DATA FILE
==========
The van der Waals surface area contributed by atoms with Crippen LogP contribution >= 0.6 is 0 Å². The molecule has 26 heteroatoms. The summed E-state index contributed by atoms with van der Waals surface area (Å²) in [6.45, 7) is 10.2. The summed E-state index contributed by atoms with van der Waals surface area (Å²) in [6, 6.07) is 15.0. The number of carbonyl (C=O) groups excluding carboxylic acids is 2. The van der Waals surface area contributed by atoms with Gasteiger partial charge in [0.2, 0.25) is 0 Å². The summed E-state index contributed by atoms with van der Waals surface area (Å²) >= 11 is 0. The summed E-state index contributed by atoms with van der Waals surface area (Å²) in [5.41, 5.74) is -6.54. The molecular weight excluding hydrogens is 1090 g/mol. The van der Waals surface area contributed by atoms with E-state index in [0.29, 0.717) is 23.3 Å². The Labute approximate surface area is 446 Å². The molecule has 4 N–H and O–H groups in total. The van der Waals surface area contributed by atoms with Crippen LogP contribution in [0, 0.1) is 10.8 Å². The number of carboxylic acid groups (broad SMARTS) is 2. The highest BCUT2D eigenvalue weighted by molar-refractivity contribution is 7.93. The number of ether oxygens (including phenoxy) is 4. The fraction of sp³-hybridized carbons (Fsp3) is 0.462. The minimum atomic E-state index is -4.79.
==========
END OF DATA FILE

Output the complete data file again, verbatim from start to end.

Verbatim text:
The van der Waals surface area contributed by atoms with Crippen LogP contribution >= 0.6 is 0 Å². The molecule has 26 heteroatoms. The summed E-state index contributed by atoms with van der Waals surface area (Å²) in [6.45, 7) is 10.2. The summed E-state index contributed by atoms with van der Waals surface area (Å²) in [6, 6.07) is 15.0. The number of carbonyl (C=O) groups excluding carboxylic acids is 2. The van der Waals surface area contributed by atoms with Gasteiger partial charge in [0.2, 0.25) is 0 Å². The summed E-state index contributed by atoms with van der Waals surface area (Å²) >= 11 is 0. The summed E-state index contributed by atoms with van der Waals surface area (Å²) in [5.41, 5.74) is -6.54. The molecular weight excluding hydrogens is 1090 g/mol. The van der Waals surface area contributed by atoms with E-state index in [0.29, 0.717) is 23.3 Å². The Labute approximate surface area is 446 Å². The molecule has 4 N–H and O–H groups in total. The van der Waals surface area contributed by atoms with Crippen LogP contribution in [0, 0.1) is 10.8 Å². The number of carboxylic acid groups (broad SMARTS) is 2. The highest BCUT2D eigenvalue weighted by molar-refractivity contribution is 7.93. The number of ether oxygens (including phenoxy) is 4. The fraction of sp³-hybridized carbons (Fsp3) is 0.462. The minimum atomic E-state index is -4.79.